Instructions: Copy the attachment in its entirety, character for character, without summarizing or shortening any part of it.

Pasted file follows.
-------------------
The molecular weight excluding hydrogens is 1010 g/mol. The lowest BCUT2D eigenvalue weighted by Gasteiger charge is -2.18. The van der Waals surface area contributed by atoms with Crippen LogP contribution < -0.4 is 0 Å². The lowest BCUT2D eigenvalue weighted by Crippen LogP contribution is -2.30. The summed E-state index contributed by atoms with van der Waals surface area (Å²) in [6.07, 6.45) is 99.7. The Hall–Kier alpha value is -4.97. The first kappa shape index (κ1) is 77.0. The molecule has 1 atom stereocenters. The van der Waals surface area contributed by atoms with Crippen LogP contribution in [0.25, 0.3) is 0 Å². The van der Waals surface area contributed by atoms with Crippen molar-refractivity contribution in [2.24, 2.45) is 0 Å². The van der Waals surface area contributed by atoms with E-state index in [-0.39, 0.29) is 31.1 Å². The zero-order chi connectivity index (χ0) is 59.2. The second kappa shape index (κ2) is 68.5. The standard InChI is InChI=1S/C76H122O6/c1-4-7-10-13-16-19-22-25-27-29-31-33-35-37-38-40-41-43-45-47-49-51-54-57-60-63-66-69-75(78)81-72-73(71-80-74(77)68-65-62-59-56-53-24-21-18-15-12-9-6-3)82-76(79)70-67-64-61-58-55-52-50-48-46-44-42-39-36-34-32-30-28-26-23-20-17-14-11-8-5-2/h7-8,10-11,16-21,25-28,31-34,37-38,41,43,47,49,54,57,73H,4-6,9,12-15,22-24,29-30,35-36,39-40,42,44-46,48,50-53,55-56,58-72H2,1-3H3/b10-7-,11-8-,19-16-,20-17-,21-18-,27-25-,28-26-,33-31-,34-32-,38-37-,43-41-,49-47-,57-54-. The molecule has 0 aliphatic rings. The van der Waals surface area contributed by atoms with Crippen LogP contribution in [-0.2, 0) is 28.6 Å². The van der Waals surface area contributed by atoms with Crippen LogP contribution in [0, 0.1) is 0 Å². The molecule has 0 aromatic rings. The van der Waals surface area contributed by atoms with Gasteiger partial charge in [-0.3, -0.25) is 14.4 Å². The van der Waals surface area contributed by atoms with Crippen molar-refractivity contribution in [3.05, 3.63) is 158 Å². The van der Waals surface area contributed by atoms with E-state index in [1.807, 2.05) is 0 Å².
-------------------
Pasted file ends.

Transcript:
The molecular weight excluding hydrogens is 1010 g/mol. The lowest BCUT2D eigenvalue weighted by Gasteiger charge is -2.18. The van der Waals surface area contributed by atoms with Crippen LogP contribution < -0.4 is 0 Å². The lowest BCUT2D eigenvalue weighted by Crippen LogP contribution is -2.30. The summed E-state index contributed by atoms with van der Waals surface area (Å²) in [6.07, 6.45) is 99.7. The Hall–Kier alpha value is -4.97. The first kappa shape index (κ1) is 77.0. The molecule has 1 atom stereocenters. The van der Waals surface area contributed by atoms with Crippen LogP contribution in [0.25, 0.3) is 0 Å². The van der Waals surface area contributed by atoms with Crippen molar-refractivity contribution in [2.24, 2.45) is 0 Å². The van der Waals surface area contributed by atoms with E-state index in [-0.39, 0.29) is 31.1 Å². The zero-order chi connectivity index (χ0) is 59.2. The second kappa shape index (κ2) is 68.5. The standard InChI is InChI=1S/C76H122O6/c1-4-7-10-13-16-19-22-25-27-29-31-33-35-37-38-40-41-43-45-47-49-51-54-57-60-63-66-69-75(78)81-72-73(71-80-74(77)68-65-62-59-56-53-24-21-18-15-12-9-6-3)82-76(79)70-67-64-61-58-55-52-50-48-46-44-42-39-36-34-32-30-28-26-23-20-17-14-11-8-5-2/h7-8,10-11,16-21,25-28,31-34,37-38,41,43,47,49,54,57,73H,4-6,9,12-15,22-24,29-30,35-36,39-40,42,44-46,48,50-53,55-56,58-72H2,1-3H3/b10-7-,11-8-,19-16-,20-17-,21-18-,27-25-,28-26-,33-31-,34-32-,38-37-,43-41-,49-47-,57-54-. The molecule has 0 aliphatic rings. The van der Waals surface area contributed by atoms with Crippen LogP contribution in [-0.2, 0) is 28.6 Å². The van der Waals surface area contributed by atoms with Crippen LogP contribution in [0, 0.1) is 0 Å². The molecule has 0 aromatic rings. The van der Waals surface area contributed by atoms with Gasteiger partial charge in [-0.3, -0.25) is 14.4 Å². The van der Waals surface area contributed by atoms with Crippen molar-refractivity contribution in [3.05, 3.63) is 158 Å². The van der Waals surface area contributed by atoms with E-state index in [1.807, 2.05) is 0 Å².